Watchdog: Investigating claims of horse abuse

Gabe Semenza

May 26, 2011 at 12:26 a.m.
Updated May 27, 2011 at 12:27 a.m.

Most every day, Lynsie Jordan drives by a 65-plus-acre pasture near the intersection of Vine and Main streets.

During the past several months, the 30-year-old noticed two of the five horses that graze here increasingly look frail and old. On Monday, she snapped a few photographs and then called police, fearful the animals are abused or neglected.

"I was just devastated by the way they looked," Jordan said.

Jordan's reaction, while sincere and understandable, highlights an important point: Just because an animal appears malnourished and forgotten does not mean it is.

Yet, the deteriorating condition of the horses raises an equally important question: When and how should owners end the lives of such an iconic animal?

For Cathy Myers, owner of one of the skinny horses, that time is now.

"We don't want him to suffer," Myers, 49, said, breaking into tears. "I am not intentionally neglecting him. I'm trying to find the most cost-efficient way to take care of him."

Her white horse, Palomo, suffers from a debilitating facial tumor that impedes the animal's ability to eat. The family paid for the tumor's removal in March, Myers said, but the cancer returned.

To help the horse regain its weight, Myers fed it supplements but to no avail. Tired of seeing it waste away, the family is making arrangements to euthanize and properly bury the animal.

The owner of the other sickly-looking equine - a 30-year-old retired race horse - declined comment for this story. Administrators of the Victoria City-County Animal Shelter say the owner has chosen to let the animal live out its last days in the pasture.

Animal control officers have since February received about 150 to 200 calls per month from concerned residents, said Heather Kern, the assistant supervisor.

Callers reported the frail appearance of the horses and suggested the animals had no food or water.

Kern inspected the horses and the pasture in February. She found that while the property near the road lacks food, the back portion teems with ample grass and a 20-acre lake that horses can easily access.

Of the two worrisome horses, she found their eyes, teeth and hooves to be in good shape. She deemed the horses were not, in fact, neglected.

Because calls are again streaming into animal control, shelter administrators contacted both horse owners again this week. During these talks, they learned about Myers' plan to euthanize her horse. They demanded the owner of the other horse to have a veterinarian examine the animal.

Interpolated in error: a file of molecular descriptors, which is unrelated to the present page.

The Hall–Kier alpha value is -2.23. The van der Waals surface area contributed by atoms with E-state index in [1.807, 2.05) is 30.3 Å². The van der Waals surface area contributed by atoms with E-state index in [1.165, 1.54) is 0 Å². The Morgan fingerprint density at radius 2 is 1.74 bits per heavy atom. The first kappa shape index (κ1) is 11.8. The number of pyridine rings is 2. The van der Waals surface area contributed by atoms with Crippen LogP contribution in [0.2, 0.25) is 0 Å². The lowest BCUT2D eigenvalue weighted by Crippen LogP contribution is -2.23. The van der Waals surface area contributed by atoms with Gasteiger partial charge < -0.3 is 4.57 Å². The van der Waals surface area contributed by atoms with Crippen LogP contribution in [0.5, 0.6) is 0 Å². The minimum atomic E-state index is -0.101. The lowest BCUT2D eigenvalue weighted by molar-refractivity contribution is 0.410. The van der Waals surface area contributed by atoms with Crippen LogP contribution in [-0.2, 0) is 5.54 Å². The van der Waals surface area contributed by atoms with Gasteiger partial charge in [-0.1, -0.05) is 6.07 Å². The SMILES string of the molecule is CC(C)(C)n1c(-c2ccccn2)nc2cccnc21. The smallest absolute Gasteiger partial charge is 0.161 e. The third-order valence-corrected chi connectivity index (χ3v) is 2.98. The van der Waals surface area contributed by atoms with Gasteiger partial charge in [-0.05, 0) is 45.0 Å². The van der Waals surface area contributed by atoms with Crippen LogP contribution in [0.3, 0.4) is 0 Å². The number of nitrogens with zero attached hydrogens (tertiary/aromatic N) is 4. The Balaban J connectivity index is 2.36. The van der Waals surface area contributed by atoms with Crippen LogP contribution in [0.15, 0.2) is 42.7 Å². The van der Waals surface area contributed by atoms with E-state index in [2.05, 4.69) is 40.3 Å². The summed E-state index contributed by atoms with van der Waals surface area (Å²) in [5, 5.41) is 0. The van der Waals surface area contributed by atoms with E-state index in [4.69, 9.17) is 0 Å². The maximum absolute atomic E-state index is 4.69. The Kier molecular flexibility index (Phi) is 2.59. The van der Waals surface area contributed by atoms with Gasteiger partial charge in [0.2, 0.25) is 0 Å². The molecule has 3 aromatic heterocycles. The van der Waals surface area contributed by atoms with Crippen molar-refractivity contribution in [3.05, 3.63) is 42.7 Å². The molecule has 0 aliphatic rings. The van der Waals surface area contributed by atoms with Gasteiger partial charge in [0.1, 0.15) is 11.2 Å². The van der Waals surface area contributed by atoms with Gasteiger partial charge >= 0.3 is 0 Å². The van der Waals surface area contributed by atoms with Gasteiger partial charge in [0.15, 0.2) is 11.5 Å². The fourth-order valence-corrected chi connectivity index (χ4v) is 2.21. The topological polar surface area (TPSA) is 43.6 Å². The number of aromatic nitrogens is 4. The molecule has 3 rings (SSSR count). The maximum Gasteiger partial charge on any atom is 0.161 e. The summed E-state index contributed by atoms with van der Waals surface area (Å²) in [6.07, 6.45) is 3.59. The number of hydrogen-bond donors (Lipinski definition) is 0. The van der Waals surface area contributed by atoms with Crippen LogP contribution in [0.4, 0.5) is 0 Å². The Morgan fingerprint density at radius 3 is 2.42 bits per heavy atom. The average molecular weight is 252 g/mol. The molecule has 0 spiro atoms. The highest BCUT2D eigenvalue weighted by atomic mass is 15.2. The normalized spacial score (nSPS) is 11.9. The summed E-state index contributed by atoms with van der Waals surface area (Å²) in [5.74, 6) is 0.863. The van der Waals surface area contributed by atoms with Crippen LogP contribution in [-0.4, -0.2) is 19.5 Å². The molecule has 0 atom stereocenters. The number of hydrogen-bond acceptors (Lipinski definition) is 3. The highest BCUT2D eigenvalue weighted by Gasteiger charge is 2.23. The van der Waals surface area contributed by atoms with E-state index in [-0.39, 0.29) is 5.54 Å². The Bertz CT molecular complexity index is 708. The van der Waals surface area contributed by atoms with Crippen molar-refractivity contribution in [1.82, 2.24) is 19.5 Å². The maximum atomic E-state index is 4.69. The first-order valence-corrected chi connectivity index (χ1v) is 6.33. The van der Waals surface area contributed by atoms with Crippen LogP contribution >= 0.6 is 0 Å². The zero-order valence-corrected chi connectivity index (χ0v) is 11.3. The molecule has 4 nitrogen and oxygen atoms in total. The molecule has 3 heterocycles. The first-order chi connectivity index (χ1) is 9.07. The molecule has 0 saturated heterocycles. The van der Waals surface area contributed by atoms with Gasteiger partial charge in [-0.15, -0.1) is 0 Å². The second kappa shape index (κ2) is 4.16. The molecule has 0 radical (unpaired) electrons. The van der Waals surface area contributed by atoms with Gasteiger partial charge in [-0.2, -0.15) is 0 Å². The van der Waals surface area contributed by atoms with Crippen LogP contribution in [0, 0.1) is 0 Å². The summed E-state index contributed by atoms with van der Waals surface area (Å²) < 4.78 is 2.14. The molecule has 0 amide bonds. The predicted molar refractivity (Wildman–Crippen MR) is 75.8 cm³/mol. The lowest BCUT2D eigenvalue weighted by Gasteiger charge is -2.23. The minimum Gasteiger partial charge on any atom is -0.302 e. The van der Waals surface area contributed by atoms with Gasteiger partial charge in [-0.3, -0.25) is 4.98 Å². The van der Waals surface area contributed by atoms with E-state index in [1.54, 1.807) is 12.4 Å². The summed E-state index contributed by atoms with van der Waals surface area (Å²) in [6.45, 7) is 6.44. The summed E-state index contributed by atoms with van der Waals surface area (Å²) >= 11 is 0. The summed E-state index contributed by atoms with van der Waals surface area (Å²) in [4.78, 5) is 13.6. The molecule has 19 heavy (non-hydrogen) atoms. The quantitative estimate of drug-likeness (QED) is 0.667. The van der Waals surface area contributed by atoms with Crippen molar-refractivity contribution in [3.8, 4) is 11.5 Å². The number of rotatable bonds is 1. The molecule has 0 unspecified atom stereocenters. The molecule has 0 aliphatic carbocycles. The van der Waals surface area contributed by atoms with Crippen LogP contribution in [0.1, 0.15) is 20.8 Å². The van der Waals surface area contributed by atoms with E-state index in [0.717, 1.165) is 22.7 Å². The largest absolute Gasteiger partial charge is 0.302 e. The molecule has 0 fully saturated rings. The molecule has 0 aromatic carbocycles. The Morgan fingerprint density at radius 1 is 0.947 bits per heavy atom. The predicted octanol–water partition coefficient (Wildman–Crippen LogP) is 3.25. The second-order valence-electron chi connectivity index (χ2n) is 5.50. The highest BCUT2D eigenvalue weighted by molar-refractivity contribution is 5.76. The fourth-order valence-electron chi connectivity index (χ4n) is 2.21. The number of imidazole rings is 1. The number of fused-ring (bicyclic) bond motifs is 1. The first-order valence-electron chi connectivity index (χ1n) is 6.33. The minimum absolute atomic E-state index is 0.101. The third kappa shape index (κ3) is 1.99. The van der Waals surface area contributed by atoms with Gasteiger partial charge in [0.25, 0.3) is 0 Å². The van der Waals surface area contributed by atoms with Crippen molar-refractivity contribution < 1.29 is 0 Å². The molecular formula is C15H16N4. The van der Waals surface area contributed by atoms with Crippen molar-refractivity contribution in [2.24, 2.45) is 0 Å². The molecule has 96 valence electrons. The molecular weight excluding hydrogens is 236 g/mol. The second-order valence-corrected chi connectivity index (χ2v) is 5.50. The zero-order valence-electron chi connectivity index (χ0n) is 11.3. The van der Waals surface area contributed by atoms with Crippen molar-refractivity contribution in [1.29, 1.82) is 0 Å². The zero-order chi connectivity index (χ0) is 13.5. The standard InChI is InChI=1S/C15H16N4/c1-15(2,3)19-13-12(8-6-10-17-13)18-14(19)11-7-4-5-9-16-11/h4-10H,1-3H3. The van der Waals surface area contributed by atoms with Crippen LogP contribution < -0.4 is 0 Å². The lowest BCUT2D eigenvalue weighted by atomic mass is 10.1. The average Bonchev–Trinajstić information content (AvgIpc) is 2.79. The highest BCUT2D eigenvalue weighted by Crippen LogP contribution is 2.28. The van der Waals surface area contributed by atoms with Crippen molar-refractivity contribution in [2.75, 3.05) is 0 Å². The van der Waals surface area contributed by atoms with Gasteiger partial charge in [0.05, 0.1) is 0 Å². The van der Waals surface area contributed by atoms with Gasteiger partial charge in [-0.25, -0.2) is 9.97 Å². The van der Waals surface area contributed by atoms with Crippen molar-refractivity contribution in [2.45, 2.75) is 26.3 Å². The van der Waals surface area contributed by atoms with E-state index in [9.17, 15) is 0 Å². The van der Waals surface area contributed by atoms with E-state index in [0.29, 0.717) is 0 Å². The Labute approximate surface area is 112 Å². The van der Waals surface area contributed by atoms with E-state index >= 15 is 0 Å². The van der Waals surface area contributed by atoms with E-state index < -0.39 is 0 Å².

Kern emphasized, though, that animals often become frail as they age - just like their human counterparts do.

"We appreciate people's concerns," she said. "Understand that just because they look bad does not mean they are malnourished."

Horses in the United States seem to fall for people somewhere between a pet and a bald eagle. Not only are they loved like the family dog, they represent an iconic American way of life.

Maybe it's this mix that makes so many people upset when they see horses grow weak. This vision certainly cannot make it easier for owners who must decide when and if to pull the plug.

"That's a very personal issue that differs with every owner," Thomas Moscatelli, a Victoria veterinarian, said. "There is no perfect time. The animal has to be ready to go and the owners have to be ready to let go."

Moscatelli blames a ban on Texas horse slaughterhouses for what he says is an up-tick in horses struggling as older animals. Horse owners now have fewer end-of-life options, he said, and passersby will continue to see the ramifications play out in pastures like the one off Vine Street.

A 2007 court ruling upheld a Texas law banning horse slaughter, according to the Animal Welfare Institute.

Whether horse slaughterhouses are humane or federal law should prohibit their existence is fodder for another day. Until then, Moscatelli said you increasingly will see malnourished-looking horses.

As horses age, their livers, kidneys and teeth can fail.

"We are going to see a lot more of this because our horse population is not dwindling," the veterinarian said. "Our pastures are turning into old-age nursing homes for horses."

Gabe Semenza is the Public Service Editor for the Advocate. Comment on this story at



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